How to draw metal in digital art
Finished drawing, and the knight’s armor doesn’t look like battle-worn iron? Does gold look more like copper? It might be worth practicing drawing (or 2D rendering) materials. Let’s see how other artists tackle these tasks.
What is material rendering in 2D drawing and why is it needed?
The term “rendering” came into the field of digital drawing from 3D modeling. In literal translation it means “visualization”, but in fact it describes the final stage of image creation with the help of a computer program. At the rendering stage, objects acquire their final appearance – realistic or stylized. In 2D drawing, these words refer to the process of rendering the details.
Why practice rendering materials? To draw better! Ability to convey the texture and texture of different materials, properly arrange the glare and shadow will help create a sense of reality of the object. The viewer will understand that he sees the metal, not plastic, glass, not smoke.
The surface of objects can also be an element of storytelling and add to the story of the character or object. Clothes made from the same fabric will look differently on a poor man or a well-to-do merchant. The former’s material is likely to be worn and stained, while the latter’s is clean and new, because he can afford to change his costume every day.
What material parameters are important to study?
To realistically portray steel, stone, or a piece of amber, you not only need to find the right references, but also study the properties of the materials. You don’t have to remember how much carbon steel contains, but you do need to know what color it is, how it reflects light and how it changes over time.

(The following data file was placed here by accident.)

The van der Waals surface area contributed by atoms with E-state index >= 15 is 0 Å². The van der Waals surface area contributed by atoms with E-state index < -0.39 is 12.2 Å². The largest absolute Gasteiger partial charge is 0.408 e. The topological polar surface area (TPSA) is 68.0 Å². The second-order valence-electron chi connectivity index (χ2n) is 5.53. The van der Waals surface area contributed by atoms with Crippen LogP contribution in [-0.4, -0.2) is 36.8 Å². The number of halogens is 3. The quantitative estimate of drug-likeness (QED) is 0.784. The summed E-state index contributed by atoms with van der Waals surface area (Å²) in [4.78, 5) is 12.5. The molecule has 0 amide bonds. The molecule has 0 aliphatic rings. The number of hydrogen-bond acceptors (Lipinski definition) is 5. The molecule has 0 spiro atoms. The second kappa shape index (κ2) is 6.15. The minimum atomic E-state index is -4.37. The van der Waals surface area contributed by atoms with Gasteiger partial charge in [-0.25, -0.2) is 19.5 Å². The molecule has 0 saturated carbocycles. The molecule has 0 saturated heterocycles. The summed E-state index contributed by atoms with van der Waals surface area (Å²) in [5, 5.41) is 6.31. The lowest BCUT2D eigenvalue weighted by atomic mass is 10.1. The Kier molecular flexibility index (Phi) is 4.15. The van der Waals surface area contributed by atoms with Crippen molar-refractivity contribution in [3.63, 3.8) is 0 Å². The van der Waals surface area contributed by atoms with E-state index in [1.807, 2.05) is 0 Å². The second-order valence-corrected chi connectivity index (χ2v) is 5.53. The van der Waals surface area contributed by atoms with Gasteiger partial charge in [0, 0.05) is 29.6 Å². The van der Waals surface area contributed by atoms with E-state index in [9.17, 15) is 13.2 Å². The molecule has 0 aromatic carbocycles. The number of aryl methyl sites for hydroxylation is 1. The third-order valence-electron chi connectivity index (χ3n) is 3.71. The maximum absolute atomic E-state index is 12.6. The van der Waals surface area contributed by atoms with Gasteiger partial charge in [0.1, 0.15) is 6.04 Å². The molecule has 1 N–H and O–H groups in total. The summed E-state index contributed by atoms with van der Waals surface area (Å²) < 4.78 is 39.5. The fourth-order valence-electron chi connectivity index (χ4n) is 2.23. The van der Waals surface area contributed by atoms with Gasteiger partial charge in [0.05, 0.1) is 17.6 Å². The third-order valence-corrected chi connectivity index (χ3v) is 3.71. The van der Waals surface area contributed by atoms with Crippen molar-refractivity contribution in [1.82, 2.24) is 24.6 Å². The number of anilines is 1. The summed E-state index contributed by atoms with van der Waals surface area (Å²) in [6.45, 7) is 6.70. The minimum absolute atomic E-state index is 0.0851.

Texture and object texture
Texture is a purely visual characteristic of a material. It is the color and pattern on its surface. The texture of some materials, such as wood or onyx, is unique and allows you to immediately understand what the object is made of. Also the pattern on the surface helps convey the shape of the object.
While texture is essentially a flat pattern stretched over a shape, texture is the relief of a material. It can be smooth or rough, covered with dents and scratches. Through the texture shows the resistance of the material to damage, its age and the degree of human processing. But most importantly, a material’s ability to reflect light depends on the relief of the surface.
A smooth chrome surface can be used instead of a mirror. But you will not be able to fix your hair, looking at the rough iron, much less plastic. These materials have different molecular structures and reflect the light that hits them differently. It is believed that even a small amount of iron in the alloy somewhat impairs the reflectivity of the metal.
This property largely depends on the condition of the surface of the material. If the object is uneven and rough, the light waves hitting it are reflected in different directions. Reflections and shadows on such a material are unsaturated, it will seem matte.
If the surface is perfectly smooth (the size of irregularities does not exceed 0.001 mm), then the light from it will be reflected in one direction. Due to this concentration of the light beam, part of the object will be very bright, and the other part will be very dark.
When working with reflections it is necessary to remember about the Fresnel effect. Its essence is the following: the smaller the angle between the line of sight and the plane, the stronger the light will be reflected from it. It is easier to understand on visual examples:
Some materials can let in a lot of light, so ordinary glass barely reflects any light and we can see what’s going on outside the window. Metals, for example, do not transmit light at all. While with transparent and opaque materials everything is clear, with translucent materials it is much more interesting.